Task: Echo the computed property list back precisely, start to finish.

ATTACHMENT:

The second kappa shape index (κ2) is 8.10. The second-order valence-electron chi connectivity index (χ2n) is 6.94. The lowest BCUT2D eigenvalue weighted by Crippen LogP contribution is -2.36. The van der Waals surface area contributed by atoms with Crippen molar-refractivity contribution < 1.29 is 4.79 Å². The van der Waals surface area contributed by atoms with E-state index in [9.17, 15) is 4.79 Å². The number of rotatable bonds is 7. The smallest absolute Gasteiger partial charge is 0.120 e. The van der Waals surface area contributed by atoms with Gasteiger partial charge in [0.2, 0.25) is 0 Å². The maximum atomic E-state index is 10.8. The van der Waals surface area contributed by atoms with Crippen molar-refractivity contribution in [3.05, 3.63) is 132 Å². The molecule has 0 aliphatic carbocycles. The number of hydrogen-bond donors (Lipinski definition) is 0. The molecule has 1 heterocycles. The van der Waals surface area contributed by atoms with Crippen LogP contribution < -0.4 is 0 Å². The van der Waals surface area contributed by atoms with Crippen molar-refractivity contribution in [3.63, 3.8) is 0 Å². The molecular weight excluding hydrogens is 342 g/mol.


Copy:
The second kappa shape index (κ2) is 8.10. The second-order valence-electron chi connectivity index (χ2n) is 6.94. The lowest BCUT2D eigenvalue weighted by Crippen LogP contribution is -2.36. The van der Waals surface area contributed by atoms with Crippen molar-refractivity contribution < 1.29 is 4.79 Å². The van der Waals surface area contributed by atoms with E-state index in [9.17, 15) is 4.79 Å². The number of rotatable bonds is 7. The smallest absolute Gasteiger partial charge is 0.120 e. The van der Waals surface area contributed by atoms with Gasteiger partial charge in [0.2, 0.25) is 0 Å². The maximum atomic E-state index is 10.8. The van der Waals surface area contributed by atoms with Crippen molar-refractivity contribution in [3.05, 3.63) is 132 Å². The molecule has 0 aliphatic carbocycles. The number of hydrogen-bond donors (Lipinski definition) is 0. The molecule has 1 heterocycles. The van der Waals surface area contributed by atoms with Crippen LogP contribution < -0.4 is 0 Å². The van der Waals surface area contributed by atoms with Crippen molar-refractivity contribution in [3.63, 3.8) is 0 Å². The molecular weight excluding hydrogens is 342 g/mol.